And it’s funny. Dave Chappel plays a retail executive, right hand man, and best friend to Tom Hanks (which might not seem that special today, but was positively progressive twelve years ago) and he’s funny with the kind of light touch and goofy grin that pairs so well with his simple, understated presence. He could have been just a caricature on the sidelines (something that Greg Kinnear almost becomes) but he always stays on the reality side of the performance.
Is any of it Oscar-worthy efforts of thespianism? No (although Hanks filmed this right after Saving Private Ryan and was certainly on the top of his game after two Oscar wins and two more nominations coming). Everything about the interplay between the actors is spot on. Parker Posey and Dave Chappel get the best supporting lines, and Greg Kinnear certainly portrays a New York obsessed old-media columnist with aplomb if not much depth.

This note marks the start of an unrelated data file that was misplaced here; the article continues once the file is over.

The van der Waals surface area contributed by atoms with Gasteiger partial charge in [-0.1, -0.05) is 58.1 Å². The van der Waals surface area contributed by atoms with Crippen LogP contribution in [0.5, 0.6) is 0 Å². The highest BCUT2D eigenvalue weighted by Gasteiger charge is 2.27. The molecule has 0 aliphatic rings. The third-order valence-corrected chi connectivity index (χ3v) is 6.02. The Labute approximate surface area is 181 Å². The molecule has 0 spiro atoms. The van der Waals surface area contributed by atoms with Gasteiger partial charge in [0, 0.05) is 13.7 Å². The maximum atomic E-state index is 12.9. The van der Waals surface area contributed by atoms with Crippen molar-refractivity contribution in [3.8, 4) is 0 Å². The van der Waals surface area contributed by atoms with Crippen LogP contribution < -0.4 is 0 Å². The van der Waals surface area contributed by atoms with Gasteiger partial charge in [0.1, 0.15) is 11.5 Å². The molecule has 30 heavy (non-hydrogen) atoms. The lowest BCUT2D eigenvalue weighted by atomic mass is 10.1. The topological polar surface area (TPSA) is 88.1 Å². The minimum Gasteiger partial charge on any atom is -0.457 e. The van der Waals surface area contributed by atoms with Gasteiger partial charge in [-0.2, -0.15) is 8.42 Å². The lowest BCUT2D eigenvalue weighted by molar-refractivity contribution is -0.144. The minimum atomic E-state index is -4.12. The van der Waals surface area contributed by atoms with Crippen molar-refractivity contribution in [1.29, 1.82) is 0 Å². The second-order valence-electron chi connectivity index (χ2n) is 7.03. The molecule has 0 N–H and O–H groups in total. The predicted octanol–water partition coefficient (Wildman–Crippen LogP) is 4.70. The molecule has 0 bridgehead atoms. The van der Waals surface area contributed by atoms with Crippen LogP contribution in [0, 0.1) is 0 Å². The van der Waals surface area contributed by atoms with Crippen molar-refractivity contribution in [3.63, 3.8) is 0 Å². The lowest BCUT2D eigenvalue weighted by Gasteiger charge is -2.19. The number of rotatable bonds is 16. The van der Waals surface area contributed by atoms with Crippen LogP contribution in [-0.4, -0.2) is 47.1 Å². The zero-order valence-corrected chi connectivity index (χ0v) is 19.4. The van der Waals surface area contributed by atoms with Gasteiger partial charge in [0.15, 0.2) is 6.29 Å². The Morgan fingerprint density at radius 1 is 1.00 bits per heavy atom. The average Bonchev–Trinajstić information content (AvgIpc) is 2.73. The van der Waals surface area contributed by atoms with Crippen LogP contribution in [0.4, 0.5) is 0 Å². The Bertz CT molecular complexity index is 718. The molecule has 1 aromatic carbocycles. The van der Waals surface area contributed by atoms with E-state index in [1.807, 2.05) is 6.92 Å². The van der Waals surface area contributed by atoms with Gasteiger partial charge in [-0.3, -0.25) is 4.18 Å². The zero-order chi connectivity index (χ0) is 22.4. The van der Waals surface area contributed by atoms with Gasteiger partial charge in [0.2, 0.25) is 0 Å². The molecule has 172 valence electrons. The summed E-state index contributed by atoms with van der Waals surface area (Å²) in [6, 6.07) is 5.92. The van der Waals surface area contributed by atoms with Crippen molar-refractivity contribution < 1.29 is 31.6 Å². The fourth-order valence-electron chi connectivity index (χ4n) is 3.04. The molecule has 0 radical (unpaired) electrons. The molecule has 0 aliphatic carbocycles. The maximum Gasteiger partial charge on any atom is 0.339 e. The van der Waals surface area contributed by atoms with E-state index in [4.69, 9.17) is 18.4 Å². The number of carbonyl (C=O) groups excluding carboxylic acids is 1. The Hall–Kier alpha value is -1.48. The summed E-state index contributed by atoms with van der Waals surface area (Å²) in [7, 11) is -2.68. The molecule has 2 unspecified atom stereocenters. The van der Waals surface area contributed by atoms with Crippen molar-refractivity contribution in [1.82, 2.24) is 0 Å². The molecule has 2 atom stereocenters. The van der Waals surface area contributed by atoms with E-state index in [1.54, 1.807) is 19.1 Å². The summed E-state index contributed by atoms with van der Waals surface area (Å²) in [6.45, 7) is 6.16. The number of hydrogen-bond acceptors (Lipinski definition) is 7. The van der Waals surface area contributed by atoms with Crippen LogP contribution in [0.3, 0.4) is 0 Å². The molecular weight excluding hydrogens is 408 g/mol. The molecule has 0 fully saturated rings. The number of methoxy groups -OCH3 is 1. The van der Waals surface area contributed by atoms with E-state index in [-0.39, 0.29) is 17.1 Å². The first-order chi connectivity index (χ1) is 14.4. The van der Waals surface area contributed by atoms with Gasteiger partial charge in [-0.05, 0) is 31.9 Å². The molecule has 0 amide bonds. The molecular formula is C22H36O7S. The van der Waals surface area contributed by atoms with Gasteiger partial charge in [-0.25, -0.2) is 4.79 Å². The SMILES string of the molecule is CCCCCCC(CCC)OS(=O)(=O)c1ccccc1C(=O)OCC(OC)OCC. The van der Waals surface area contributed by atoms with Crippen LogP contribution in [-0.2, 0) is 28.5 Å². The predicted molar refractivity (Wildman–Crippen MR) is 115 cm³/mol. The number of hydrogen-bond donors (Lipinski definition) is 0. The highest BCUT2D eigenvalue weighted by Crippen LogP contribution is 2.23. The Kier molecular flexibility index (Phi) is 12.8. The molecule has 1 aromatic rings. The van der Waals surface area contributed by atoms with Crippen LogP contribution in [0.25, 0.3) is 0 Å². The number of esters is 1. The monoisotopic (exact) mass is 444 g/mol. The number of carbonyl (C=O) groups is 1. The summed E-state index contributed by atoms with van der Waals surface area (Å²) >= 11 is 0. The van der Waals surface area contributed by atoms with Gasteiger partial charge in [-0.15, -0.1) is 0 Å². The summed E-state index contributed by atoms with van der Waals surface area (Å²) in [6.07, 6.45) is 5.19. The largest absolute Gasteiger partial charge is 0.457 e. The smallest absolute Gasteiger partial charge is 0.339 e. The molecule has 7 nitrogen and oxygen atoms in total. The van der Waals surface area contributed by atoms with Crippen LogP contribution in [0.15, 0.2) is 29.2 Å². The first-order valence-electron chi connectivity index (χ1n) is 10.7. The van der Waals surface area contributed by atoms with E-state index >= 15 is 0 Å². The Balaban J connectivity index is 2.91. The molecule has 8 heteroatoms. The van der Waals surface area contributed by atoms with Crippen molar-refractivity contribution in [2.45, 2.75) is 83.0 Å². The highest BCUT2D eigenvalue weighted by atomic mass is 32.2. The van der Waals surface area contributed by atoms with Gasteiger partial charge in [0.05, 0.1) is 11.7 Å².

The editing and technical work are also way ahead of their time. The scenes where Meg and Tom write and read each other’s messages and react in time with the narration (which was recorded in Foley and not played on set) is some of the best technical acting you’ll see on film. Sure, it looks cute and simple, but it’s anything but. Tom Hanks once described the filming of “You’ve Got Mail” as more technically difficult than “Apollo 13” which is amazing, given that the later was filmed largely with him free-falling in a set built in an airplane plummeting towards the earth.
Sure, it’s a Nora Ephron romantic comedy, you know exactly how it’s going to end before the opening credits finish rolling; but it’s not about the destination, this movie is about the sheer joy and beauty in the journey along the way.
There are no ‘splody things anywhere to be seen (well, unless you mean metaphorically, in which case there are detonated relationships, preconceptions and one corpse of a family business littered about), but it’s cute, and funny, and it has a happy ending that makes me smile every time.
And just like “Star Wars” as a kid, I can pretty much recite every line, word for word.
[Word Count: 1653]